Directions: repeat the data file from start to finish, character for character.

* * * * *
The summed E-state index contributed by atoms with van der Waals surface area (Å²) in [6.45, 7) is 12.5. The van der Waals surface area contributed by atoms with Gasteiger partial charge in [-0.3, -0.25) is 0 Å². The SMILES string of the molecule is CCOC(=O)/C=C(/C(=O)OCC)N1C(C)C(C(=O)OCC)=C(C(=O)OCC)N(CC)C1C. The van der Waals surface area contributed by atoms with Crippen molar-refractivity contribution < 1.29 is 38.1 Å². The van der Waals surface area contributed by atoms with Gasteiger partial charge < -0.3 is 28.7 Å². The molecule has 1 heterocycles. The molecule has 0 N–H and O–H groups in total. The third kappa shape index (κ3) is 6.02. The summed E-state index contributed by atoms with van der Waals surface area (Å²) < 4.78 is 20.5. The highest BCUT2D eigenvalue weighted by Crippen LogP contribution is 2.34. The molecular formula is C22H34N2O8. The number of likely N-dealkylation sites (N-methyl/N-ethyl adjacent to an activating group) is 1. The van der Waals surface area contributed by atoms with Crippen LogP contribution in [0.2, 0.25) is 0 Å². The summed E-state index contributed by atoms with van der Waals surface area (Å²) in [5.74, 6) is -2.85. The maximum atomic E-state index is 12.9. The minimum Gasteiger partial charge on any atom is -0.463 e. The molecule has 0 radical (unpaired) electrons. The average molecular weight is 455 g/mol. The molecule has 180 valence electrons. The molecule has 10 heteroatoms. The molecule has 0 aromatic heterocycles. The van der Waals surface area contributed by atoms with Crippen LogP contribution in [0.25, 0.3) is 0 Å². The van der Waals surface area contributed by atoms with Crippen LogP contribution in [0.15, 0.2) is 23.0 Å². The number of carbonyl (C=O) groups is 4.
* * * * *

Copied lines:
The summed E-state index contributed by atoms with van der Waals surface area (Å²) in [6.45, 7) is 12.5. The van der Waals surface area contributed by atoms with Gasteiger partial charge in [-0.3, -0.25) is 0 Å². The SMILES string of the molecule is CCOC(=O)/C=C(/C(=O)OCC)N1C(C)C(C(=O)OCC)=C(C(=O)OCC)N(CC)C1C. The van der Waals surface area contributed by atoms with Crippen molar-refractivity contribution < 1.29 is 38.1 Å². The van der Waals surface area contributed by atoms with Gasteiger partial charge < -0.3 is 28.7 Å². The molecule has 1 heterocycles. The molecule has 0 N–H and O–H groups in total. The third kappa shape index (κ3) is 6.02. The summed E-state index contributed by atoms with van der Waals surface area (Å²) < 4.78 is 20.5. The highest BCUT2D eigenvalue weighted by Crippen LogP contribution is 2.34. The molecular formula is C22H34N2O8. The number of likely N-dealkylation sites (N-methyl/N-ethyl adjacent to an activating group) is 1. The van der Waals surface area contributed by atoms with Crippen LogP contribution in [0.2, 0.25) is 0 Å². The summed E-state index contributed by atoms with van der Waals surface area (Å²) in [5.74, 6) is -2.85. The maximum atomic E-state index is 12.9. The minimum Gasteiger partial charge on any atom is -0.463 e. The molecule has 0 radical (unpaired) electrons. The average molecular weight is 455 g/mol. The molecule has 180 valence electrons. The molecule has 10 heteroatoms. The molecule has 0 aromatic heterocycles. The van der Waals surface area contributed by atoms with Crippen LogP contribution in [0.25, 0.3) is 0 Å². The van der Waals surface area contributed by atoms with Crippen LogP contribution in [0.15, 0.2) is 23.0 Å². The number of carbonyl (C=O) groups is 4.